At K-Beach elementary school, one of their "kick-off" units for 6th grade deals directly with the Kenai River watershed and the life cycle of the salmon, according to Terry Carter, a teacher at K-Beach that heads up the unit. "We do an in depth investigation and study of all the dynamics of the watershed and the Kenai River, of the lifecycle of the salmon, and the interdependency of the people and the habitat and the resources upon one another," explained Carter. As the group of 6th graders has been doing their investigation this fall, one of the purposes they have been given in gathering the information is the education of the general public, "One of the unique aspects of our community is that 85-90% of our children were born and raised here, while 85-90% of the adults in this community have come from elsewhere. So these children have a unique perspective to offer to those adults. This is their place, this is their point of reference, and as a result of that they have a connection that is very critical, it's part of who they are and as they learn this information there is a lot of incentive and a lot of purpose that comes from knowing what they learn can be shared with other people," added Carter.
Some of the students were interviewed on KSRM radio recently as part of their public information campaign, they have also prepared radio scripts that they plan to record and air over public radio stations on the Kenai Peninsula. "I learned that only a small percentage of salmon survive to spawn and that's really critical because if all the spawners were killed we wouldn't have any more fish and our watershed would be ruined. This is really interesting stuff, and when I eat a salmon now it's really a lot different and when I see erosion happening and the river banks getting torn apart I know how important it is to really take better care of what's happening," said Bryson Winslow.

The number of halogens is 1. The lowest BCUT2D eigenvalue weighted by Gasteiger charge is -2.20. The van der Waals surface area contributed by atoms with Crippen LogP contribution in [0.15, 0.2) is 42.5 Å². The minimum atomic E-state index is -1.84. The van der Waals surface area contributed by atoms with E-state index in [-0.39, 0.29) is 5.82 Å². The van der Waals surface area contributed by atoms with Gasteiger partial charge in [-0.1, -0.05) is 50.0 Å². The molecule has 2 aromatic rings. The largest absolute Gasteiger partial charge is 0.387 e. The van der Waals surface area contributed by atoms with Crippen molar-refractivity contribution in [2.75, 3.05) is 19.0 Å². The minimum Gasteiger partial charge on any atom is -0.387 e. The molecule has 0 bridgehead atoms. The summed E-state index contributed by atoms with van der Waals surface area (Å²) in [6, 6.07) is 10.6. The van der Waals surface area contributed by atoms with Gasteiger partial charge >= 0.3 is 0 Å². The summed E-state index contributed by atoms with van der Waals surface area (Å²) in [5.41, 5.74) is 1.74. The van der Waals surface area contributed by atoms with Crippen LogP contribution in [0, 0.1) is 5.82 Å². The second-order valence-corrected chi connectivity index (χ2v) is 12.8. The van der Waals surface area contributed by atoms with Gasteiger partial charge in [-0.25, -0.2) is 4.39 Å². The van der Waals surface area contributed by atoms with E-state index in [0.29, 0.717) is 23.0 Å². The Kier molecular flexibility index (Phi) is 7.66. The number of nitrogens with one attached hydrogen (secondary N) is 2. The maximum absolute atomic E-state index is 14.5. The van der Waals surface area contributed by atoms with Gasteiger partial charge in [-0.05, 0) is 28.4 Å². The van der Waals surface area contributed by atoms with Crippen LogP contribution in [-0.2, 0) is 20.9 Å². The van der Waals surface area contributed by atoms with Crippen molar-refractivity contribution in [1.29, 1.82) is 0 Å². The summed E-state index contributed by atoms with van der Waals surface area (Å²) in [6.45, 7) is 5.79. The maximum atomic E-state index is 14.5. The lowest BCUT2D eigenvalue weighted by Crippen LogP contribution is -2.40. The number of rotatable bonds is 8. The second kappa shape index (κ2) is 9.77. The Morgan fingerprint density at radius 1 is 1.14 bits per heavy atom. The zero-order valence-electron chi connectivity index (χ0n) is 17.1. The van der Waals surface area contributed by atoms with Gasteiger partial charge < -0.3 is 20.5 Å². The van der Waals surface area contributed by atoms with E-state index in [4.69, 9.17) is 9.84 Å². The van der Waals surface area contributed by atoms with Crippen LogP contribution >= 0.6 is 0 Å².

"We went down to Slikock Creek with Ms. Carter a couple of weeks ago and saw all the different fish and what happens, we saw dead spawners all over, it was very weird," said Brittnay Walters. "Erosion has a big impact on the fish because if people step on the banks and kill the vegetation on them the bank breaks free and a lot of the fry are killed from the break off. People trampling the banks are the main cause of this, but there are natural causes of erosion as well," said Kraig Mims. The students also took a raft trip down the Kenai River as part of the unit, "It made a big difference to be there in the real life watershed, it was like we were in their home, and we really need to take care of the resource for the fish and for us," said Mariesha Derkevorkian.
The curriculum at K-Beach has been featured in an article in Newsweek magazine and has been nominated for several awards. Some students that took the unit in 6th grade are now in high school and are working on projects to enter in the Caring For the Kenai environmental awareness contest next spring. The unit lasts the entire fall quarter and is integrated with several other curriculums, such as economics, social studies and science.
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